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In a meeting with Knesset Finance Committee members Monday, Prime Minister Benjamin Netanyahu announced that although he takes Prof. Manuel Trajtenberg's committee for socioeconomic change "very seriously," he has not promised to adopt its recommendations. Netanyahu said the cabinet must maintain balance between the panel's recommendations and economic stability.

Thus the prime minister cast doubt on the committee members' judgment and understanding of Israel's economic interests, and prepared the ground to depict the panel's recommendations for meaningful reforms as a threat to the country's economic stability.

Netanyahu's comments suggest a retreat from his promise to Trajtenberg - that he would change his opinions on socioeconomic priorities. Thus, the prime minister showed the protest leaders were right to appoint their own panel of experts to propose a new distribution of the national pie. As Prof. Avia Spivak, one of the heads of the independent team, said, increasing state expenditure in order to improve the middle class's well-being does not necessitate increasing the deficit. It can be done by changing fiscal policy and budget priorities.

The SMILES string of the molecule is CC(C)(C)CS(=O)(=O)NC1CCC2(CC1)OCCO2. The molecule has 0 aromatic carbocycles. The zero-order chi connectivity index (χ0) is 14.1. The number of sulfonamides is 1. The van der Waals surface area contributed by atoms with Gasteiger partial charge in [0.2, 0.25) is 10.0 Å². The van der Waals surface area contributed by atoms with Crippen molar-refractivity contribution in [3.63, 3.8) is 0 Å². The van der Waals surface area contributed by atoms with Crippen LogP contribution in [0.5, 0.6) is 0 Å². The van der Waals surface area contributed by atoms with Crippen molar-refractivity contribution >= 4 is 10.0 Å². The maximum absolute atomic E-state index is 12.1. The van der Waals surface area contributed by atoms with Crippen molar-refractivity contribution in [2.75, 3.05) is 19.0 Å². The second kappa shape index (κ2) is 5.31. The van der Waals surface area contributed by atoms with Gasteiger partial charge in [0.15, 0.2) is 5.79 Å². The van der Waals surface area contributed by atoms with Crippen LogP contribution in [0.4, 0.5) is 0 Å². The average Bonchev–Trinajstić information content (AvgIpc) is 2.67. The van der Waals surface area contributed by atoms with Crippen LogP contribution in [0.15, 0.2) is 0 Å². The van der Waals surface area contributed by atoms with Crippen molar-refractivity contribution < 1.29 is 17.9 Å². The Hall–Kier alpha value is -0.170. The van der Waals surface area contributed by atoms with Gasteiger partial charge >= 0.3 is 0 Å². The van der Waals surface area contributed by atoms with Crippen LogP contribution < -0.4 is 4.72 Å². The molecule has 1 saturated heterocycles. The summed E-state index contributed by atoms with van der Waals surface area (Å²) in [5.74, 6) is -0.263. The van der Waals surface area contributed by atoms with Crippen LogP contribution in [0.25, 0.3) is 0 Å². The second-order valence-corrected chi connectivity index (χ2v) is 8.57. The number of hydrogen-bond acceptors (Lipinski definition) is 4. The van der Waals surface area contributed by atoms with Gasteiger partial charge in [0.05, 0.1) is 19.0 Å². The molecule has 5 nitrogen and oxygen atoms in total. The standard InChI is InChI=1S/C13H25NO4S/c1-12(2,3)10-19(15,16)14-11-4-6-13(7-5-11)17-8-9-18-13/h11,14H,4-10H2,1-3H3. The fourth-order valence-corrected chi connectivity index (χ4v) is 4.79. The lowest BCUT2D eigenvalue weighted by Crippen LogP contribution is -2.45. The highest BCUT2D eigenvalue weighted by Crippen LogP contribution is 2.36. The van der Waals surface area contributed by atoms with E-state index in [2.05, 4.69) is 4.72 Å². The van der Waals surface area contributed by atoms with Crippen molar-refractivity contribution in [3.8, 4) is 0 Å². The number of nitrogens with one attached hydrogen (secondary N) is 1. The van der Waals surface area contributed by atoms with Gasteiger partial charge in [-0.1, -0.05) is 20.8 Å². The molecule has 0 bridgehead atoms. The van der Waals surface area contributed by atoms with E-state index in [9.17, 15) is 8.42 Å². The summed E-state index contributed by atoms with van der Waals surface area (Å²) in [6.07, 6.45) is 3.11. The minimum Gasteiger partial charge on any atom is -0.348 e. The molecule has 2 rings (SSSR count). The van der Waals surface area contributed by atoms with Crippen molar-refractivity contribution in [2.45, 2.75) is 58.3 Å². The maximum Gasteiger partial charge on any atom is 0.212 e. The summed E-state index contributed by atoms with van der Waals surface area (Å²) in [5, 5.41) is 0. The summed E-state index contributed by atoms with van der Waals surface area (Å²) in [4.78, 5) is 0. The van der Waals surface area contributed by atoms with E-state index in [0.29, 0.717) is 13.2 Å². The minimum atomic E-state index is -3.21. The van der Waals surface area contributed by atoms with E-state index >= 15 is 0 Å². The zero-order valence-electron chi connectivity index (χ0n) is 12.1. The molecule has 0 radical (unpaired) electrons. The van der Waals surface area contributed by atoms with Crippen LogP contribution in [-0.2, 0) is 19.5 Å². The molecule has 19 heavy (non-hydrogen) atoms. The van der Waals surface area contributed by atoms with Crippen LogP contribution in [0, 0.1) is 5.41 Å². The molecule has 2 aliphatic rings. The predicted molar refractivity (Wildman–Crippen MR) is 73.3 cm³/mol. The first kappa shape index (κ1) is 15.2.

The protest leaders should be complimented for selecting top-notch experts from a broad range of disciplines and backgrounds, and the experts who agreed to lend their time and expertise to Israeli society in this manner should be praised.

Trajtenberg showed wisdom in welcoming the independent panel, in initiating a dialogue with the protest's leaders and in inviting the public to help answer the issues raised in the popular protest through YouTube.

If the prime minister is genuinely willing to abandon his neoliberal principles in order to restore the welfare state, he must express complete trust in the members of the committee that he himself appointed when it comes to Israel's economic stability. Declarations that create doubts about his commitment to the panel's recommendations undermine the panel's credibility.